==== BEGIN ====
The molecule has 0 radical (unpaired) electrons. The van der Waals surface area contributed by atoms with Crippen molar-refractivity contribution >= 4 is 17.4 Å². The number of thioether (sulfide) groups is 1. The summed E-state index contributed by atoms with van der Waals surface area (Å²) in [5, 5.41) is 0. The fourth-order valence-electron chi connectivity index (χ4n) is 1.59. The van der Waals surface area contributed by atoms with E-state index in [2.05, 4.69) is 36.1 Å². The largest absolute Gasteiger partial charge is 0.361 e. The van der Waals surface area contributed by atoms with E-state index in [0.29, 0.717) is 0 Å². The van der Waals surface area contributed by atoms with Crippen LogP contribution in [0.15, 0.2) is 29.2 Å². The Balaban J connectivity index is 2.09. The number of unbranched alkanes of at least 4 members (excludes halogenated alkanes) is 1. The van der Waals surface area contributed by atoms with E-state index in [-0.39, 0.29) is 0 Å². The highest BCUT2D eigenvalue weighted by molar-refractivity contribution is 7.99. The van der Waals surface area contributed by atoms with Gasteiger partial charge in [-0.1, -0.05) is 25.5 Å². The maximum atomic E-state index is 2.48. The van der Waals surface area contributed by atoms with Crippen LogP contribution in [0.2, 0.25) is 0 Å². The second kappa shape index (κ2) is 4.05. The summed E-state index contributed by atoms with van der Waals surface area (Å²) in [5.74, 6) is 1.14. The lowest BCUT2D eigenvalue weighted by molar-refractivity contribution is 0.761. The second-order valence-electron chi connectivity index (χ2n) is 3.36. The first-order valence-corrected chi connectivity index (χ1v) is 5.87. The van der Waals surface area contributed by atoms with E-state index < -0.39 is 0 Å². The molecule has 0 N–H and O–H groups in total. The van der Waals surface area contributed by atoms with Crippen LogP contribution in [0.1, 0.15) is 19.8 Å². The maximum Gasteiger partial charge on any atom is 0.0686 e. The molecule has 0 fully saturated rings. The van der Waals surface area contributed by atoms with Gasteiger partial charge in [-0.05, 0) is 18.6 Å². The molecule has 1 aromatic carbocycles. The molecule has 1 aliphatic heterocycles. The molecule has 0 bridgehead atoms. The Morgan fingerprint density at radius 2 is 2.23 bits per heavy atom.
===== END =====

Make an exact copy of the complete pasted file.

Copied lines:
The molecule has 0 radical (unpaired) electrons. The van der Waals surface area contributed by atoms with Crippen molar-refractivity contribution >= 4 is 17.4 Å². The number of thioether (sulfide) groups is 1. The summed E-state index contributed by atoms with van der Waals surface area (Å²) in [5, 5.41) is 0. The fourth-order valence-electron chi connectivity index (χ4n) is 1.59. The van der Waals surface area contributed by atoms with E-state index in [2.05, 4.69) is 36.1 Å². The largest absolute Gasteiger partial charge is 0.361 e. The van der Waals surface area contributed by atoms with E-state index in [0.29, 0.717) is 0 Å². The van der Waals surface area contributed by atoms with Crippen LogP contribution in [0.15, 0.2) is 29.2 Å². The Balaban J connectivity index is 2.09. The number of unbranched alkanes of at least 4 members (excludes halogenated alkanes) is 1. The van der Waals surface area contributed by atoms with E-state index in [-0.39, 0.29) is 0 Å². The highest BCUT2D eigenvalue weighted by molar-refractivity contribution is 7.99. The van der Waals surface area contributed by atoms with Gasteiger partial charge in [-0.1, -0.05) is 25.5 Å². The maximum atomic E-state index is 2.48. The van der Waals surface area contributed by atoms with Crippen LogP contribution in [0.2, 0.25) is 0 Å². The second kappa shape index (κ2) is 4.05. The summed E-state index contributed by atoms with van der Waals surface area (Å²) in [5.74, 6) is 1.14. The lowest BCUT2D eigenvalue weighted by molar-refractivity contribution is 0.761. The second-order valence-electron chi connectivity index (χ2n) is 3.36. The first-order valence-corrected chi connectivity index (χ1v) is 5.87. The van der Waals surface area contributed by atoms with E-state index < -0.39 is 0 Å². The molecule has 0 N–H and O–H groups in total. The van der Waals surface area contributed by atoms with Crippen LogP contribution in [0.1, 0.15) is 19.8 Å². The maximum Gasteiger partial charge on any atom is 0.0686 e. The molecule has 0 fully saturated rings. The van der Waals surface area contributed by atoms with Gasteiger partial charge in [-0.05, 0) is 18.6 Å². The molecule has 1 aromatic carbocycles. The molecule has 1 aliphatic heterocycles. The molecule has 0 bridgehead atoms. The Morgan fingerprint density at radius 2 is 2.23 bits per heavy atom.